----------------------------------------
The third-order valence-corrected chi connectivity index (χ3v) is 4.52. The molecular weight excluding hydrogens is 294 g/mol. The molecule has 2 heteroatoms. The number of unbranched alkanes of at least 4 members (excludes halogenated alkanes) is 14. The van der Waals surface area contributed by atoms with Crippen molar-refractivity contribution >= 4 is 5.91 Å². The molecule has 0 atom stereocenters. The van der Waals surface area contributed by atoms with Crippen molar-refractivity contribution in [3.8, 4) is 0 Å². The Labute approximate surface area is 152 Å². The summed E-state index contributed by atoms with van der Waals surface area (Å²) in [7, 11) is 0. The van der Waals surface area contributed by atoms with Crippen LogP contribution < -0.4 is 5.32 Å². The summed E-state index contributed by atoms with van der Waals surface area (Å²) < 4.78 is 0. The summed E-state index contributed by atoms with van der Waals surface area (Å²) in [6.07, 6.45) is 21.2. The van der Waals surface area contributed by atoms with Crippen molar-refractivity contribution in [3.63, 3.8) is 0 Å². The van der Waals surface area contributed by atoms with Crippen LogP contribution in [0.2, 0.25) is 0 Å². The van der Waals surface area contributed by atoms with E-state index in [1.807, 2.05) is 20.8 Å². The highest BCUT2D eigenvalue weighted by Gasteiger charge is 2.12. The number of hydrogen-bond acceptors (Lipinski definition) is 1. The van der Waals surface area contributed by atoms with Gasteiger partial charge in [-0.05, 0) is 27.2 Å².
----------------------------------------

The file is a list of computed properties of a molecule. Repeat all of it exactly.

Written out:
The third-order valence-corrected chi connectivity index (χ3v) is 4.52. The molecular weight excluding hydrogens is 294 g/mol. The molecule has 2 heteroatoms. The number of unbranched alkanes of at least 4 members (excludes halogenated alkanes) is 14. The van der Waals surface area contributed by atoms with Crippen molar-refractivity contribution >= 4 is 5.91 Å². The molecule has 0 atom stereocenters. The van der Waals surface area contributed by atoms with Crippen molar-refractivity contribution in [3.8, 4) is 0 Å². The Labute approximate surface area is 152 Å². The summed E-state index contributed by atoms with van der Waals surface area (Å²) in [7, 11) is 0. The van der Waals surface area contributed by atoms with Crippen LogP contribution < -0.4 is 5.32 Å². The summed E-state index contributed by atoms with van der Waals surface area (Å²) < 4.78 is 0. The summed E-state index contributed by atoms with van der Waals surface area (Å²) in [6.07, 6.45) is 21.2. The van der Waals surface area contributed by atoms with Crippen molar-refractivity contribution in [3.63, 3.8) is 0 Å². The van der Waals surface area contributed by atoms with Crippen LogP contribution in [0.2, 0.25) is 0 Å². The van der Waals surface area contributed by atoms with E-state index in [1.807, 2.05) is 20.8 Å². The highest BCUT2D eigenvalue weighted by Gasteiger charge is 2.12. The number of hydrogen-bond acceptors (Lipinski definition) is 1. The van der Waals surface area contributed by atoms with Gasteiger partial charge in [-0.05, 0) is 27.2 Å².